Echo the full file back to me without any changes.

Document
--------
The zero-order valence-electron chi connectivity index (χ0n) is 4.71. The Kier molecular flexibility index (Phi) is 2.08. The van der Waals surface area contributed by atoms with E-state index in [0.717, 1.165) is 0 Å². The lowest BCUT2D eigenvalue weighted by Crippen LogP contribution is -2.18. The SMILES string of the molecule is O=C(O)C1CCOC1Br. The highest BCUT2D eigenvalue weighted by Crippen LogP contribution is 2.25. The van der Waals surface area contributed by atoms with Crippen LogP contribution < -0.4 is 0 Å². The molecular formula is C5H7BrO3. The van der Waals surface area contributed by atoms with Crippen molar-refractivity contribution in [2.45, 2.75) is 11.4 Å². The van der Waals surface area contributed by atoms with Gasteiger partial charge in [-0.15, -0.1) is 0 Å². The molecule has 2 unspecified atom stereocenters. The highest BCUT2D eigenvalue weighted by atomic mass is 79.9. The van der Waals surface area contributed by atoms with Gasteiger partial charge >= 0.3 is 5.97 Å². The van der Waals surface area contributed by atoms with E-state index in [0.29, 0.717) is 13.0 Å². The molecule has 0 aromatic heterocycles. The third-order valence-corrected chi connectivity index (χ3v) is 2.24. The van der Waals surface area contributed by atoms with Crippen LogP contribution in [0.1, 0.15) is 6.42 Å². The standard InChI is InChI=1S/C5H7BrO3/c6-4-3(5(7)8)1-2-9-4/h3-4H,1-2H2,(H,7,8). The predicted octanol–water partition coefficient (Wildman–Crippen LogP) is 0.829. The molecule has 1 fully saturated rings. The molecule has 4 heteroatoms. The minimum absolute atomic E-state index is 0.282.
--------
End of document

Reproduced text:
The zero-order valence-electron chi connectivity index (χ0n) is 4.71. The Kier molecular flexibility index (Phi) is 2.08. The van der Waals surface area contributed by atoms with E-state index in [0.717, 1.165) is 0 Å². The lowest BCUT2D eigenvalue weighted by Crippen LogP contribution is -2.18. The SMILES string of the molecule is O=C(O)C1CCOC1Br. The highest BCUT2D eigenvalue weighted by Crippen LogP contribution is 2.25. The van der Waals surface area contributed by atoms with Crippen LogP contribution < -0.4 is 0 Å². The molecular formula is C5H7BrO3. The van der Waals surface area contributed by atoms with Crippen molar-refractivity contribution in [2.45, 2.75) is 11.4 Å². The van der Waals surface area contributed by atoms with Gasteiger partial charge in [-0.15, -0.1) is 0 Å². The molecule has 2 unspecified atom stereocenters. The highest BCUT2D eigenvalue weighted by atomic mass is 79.9. The van der Waals surface area contributed by atoms with Gasteiger partial charge >= 0.3 is 5.97 Å². The van der Waals surface area contributed by atoms with E-state index in [0.29, 0.717) is 13.0 Å². The molecule has 0 aromatic heterocycles. The third-order valence-corrected chi connectivity index (χ3v) is 2.24. The van der Waals surface area contributed by atoms with Crippen LogP contribution in [0.1, 0.15) is 6.42 Å². The standard InChI is InChI=1S/C5H7BrO3/c6-4-3(5(7)8)1-2-9-4/h3-4H,1-2H2,(H,7,8). The predicted octanol–water partition coefficient (Wildman–Crippen LogP) is 0.829. The molecule has 1 fully saturated rings. The molecule has 4 heteroatoms. The minimum absolute atomic E-state index is 0.282.